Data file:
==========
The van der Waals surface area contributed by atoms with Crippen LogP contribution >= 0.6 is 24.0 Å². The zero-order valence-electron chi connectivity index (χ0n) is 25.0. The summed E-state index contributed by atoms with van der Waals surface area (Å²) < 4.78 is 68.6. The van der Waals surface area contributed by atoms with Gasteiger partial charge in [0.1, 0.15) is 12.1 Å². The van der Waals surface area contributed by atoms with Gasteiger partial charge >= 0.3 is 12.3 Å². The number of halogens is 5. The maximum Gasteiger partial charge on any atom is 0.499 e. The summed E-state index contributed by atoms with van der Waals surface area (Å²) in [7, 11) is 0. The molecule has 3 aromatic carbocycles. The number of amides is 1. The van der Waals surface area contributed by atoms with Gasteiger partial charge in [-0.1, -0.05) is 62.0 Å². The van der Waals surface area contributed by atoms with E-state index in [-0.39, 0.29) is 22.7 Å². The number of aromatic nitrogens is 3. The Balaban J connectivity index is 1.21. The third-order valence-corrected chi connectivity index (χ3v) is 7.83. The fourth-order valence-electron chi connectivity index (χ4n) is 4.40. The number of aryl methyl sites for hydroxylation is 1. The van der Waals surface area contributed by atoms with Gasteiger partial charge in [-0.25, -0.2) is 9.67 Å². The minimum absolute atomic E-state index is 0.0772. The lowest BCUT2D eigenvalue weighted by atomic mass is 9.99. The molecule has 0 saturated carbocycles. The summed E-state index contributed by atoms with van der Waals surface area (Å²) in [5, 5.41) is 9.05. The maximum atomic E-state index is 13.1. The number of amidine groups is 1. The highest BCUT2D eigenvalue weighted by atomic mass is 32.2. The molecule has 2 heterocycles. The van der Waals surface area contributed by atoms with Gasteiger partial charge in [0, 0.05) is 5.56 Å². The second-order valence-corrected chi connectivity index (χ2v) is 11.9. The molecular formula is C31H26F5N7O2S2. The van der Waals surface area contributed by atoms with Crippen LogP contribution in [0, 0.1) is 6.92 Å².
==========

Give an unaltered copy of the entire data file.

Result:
The van der Waals surface area contributed by atoms with Crippen LogP contribution >= 0.6 is 24.0 Å². The zero-order valence-electron chi connectivity index (χ0n) is 25.0. The summed E-state index contributed by atoms with van der Waals surface area (Å²) < 4.78 is 68.6. The van der Waals surface area contributed by atoms with Gasteiger partial charge in [0.1, 0.15) is 12.1 Å². The van der Waals surface area contributed by atoms with Gasteiger partial charge >= 0.3 is 12.3 Å². The number of halogens is 5. The maximum Gasteiger partial charge on any atom is 0.499 e. The summed E-state index contributed by atoms with van der Waals surface area (Å²) in [7, 11) is 0. The molecule has 3 aromatic carbocycles. The number of amides is 1. The van der Waals surface area contributed by atoms with Gasteiger partial charge in [-0.1, -0.05) is 62.0 Å². The van der Waals surface area contributed by atoms with E-state index in [-0.39, 0.29) is 22.7 Å². The number of aromatic nitrogens is 3. The Balaban J connectivity index is 1.21. The third-order valence-corrected chi connectivity index (χ3v) is 7.83. The fourth-order valence-electron chi connectivity index (χ4n) is 4.40. The number of aryl methyl sites for hydroxylation is 1. The van der Waals surface area contributed by atoms with Gasteiger partial charge in [-0.25, -0.2) is 9.67 Å². The minimum absolute atomic E-state index is 0.0772. The lowest BCUT2D eigenvalue weighted by atomic mass is 9.99. The molecule has 0 saturated carbocycles. The summed E-state index contributed by atoms with van der Waals surface area (Å²) in [5, 5.41) is 9.05. The maximum atomic E-state index is 13.1. The number of amidine groups is 1. The highest BCUT2D eigenvalue weighted by atomic mass is 32.2. The molecule has 2 heterocycles. The van der Waals surface area contributed by atoms with Gasteiger partial charge in [0, 0.05) is 5.56 Å². The second-order valence-corrected chi connectivity index (χ2v) is 11.9. The molecular formula is C31H26F5N7O2S2. The van der Waals surface area contributed by atoms with Crippen LogP contribution in [0, 0.1) is 6.92 Å².